Information & Referral

If you have come to our site seeking information, guidance, or referral services for yourself or another person, you have come to the right place. Wellspring is here to provide education and support to those who need assistance confronting the disease of alcoholism and drug dependence.

Information & Referral

Treatment Referrals
Suffering from an addiction problem? We can help you find a treatment facility. You can either browse through our local Treatment Directory, allow us to make suggested referrals by using our self-administered Screening Tool, or if you prefer speaking with one of our professionals, call our confidential Referral Helpline. We are available Monday through Friday from 8 a.m. to 9 p.m. You can also contact us via email at While not intended to diagnose a substance abuse problem, each of these options will help narrow your search for a program that best meets your needs. Note that the options provided do not represent an exhaustive list of all available programs or constitute an endorsement of particular programs. However, these are programs we have worked with and have consistently received positive feedback from those who have accessed their services. If you live outside of Middlesex County New Jersey, you can get help now by calling the New Jersey Addiction Services Hotline anytime at 844-276-2777. You can also access the New Jersey Mental Health Cares Information and Referral Helpline at 1-866-202-HELP (4357).
If you live outside of New Jersey, reach out to the National Council on Alcoholism and Drug Dependence at or 212-269-7797 to find your nearest local resources.
Jason Surks Memorial Resource Center
The Jason Surks Memorial Prevention Resource Center at Wellspring serves as a clearinghouse for free information about alcohol, tobacco and other drugs. Explore our vast collection of online information and helpful links, or visit us at our East Brunswick, NJ location to access free pamphlets, posters and DVD lending library.
More than just a physical and web-based library, our Resource Center is people. If you need assistance planning an educational program, need information for a health fair, or would like to contract with our staff to provide presentations in your community, please call us at 732-254-3344 or send us an email request at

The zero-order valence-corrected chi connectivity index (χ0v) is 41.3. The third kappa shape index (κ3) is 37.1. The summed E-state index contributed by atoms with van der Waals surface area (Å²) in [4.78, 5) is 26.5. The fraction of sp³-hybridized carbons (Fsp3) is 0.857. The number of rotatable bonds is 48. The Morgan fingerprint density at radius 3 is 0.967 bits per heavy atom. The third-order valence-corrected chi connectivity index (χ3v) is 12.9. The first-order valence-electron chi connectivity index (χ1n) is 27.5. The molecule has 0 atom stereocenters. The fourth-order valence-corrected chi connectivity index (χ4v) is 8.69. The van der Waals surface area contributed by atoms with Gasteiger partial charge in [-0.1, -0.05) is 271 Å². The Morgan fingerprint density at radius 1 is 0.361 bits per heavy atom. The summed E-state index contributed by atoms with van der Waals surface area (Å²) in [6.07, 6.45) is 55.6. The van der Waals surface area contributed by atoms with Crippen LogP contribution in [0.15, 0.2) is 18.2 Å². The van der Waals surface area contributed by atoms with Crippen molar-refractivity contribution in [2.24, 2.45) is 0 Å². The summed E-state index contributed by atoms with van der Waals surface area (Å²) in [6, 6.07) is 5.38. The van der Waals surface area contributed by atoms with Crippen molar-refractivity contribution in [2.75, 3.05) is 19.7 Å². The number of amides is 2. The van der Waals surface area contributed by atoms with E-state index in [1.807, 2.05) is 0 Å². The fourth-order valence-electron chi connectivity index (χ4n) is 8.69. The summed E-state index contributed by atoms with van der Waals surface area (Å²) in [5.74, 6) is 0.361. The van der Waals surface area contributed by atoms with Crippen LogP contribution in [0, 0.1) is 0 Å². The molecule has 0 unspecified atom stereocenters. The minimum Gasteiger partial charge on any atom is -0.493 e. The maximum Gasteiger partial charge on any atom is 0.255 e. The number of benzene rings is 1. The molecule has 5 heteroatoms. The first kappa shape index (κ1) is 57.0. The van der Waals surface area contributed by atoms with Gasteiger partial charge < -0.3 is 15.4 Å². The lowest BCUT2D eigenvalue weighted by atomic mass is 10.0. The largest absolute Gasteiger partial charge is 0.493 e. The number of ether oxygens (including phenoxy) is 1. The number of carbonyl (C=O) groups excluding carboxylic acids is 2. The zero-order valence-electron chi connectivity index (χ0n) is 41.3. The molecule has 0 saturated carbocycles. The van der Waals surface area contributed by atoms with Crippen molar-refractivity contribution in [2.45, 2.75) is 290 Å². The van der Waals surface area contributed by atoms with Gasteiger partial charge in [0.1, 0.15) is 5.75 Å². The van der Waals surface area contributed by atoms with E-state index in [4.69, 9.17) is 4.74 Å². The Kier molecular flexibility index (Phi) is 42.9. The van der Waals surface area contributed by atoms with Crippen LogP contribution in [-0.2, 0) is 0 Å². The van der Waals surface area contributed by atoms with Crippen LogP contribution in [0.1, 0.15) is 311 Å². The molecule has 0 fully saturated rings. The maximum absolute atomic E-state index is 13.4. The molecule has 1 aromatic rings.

All U.S. Public Housing Will Go Smoke-Free by 2018

All U.S. Public Housing Will Go Smoke-Free by 2018The U.S. Department of Housing and Urban Development (HUD) announced its final rule to require more than 3,100 public housing agencies across the country to implement smoke-free policies in their developments.The rule, which gives public housing agencies 18 months to comply, will prohibit lit tobacco products, including cigarettes, cigars, pipes, and waterpipes, in all living units, indoor common areas, administrative offices and all outdoor areas within 25 feet of housing and administrative office buildings.A statement from Chris Hansen, president of the American Cancer Society Cancer Action Network (ACS CAN), follows:“By eliminating secondhand smoke exposure in public housing units,more than 2 million U.S. residents living in public housing will breathe clean, smoke-free air where they live, improving the health of an estimated 760,000 children and more than 300,000 senior citizens.“In addition to giving everyone the right to smoke-free air, smoke-free public housing will also encourage resident cigarette smokers to quit, which is why it’s essential such residents have access to affordable and comprehensive cessation services through private insurance, Medicaid or Medicare.“While this final rule represents a significant public health improvement, it could have been stronger had it included electronic cigarettes. Serious questions remain about the health effects of inhaling electronic cigarette aerosol, especially by vulnerable populations such as children, and permitting their use could pose enforcement challenges.“ACS CAN is ready to assist HUD with implementation of this rule. Additionally, we will continue to advocate for strong, comprehensive smoke-free policies that prevent youth from starting to use tobacco and reduce exposure to the serious dangers of secondhand smoke. The most effective way to tackle tobacco use is through significant tobacco tax increases, smoke-free policies and fully funding state tobacco prevention and cessation programs.”

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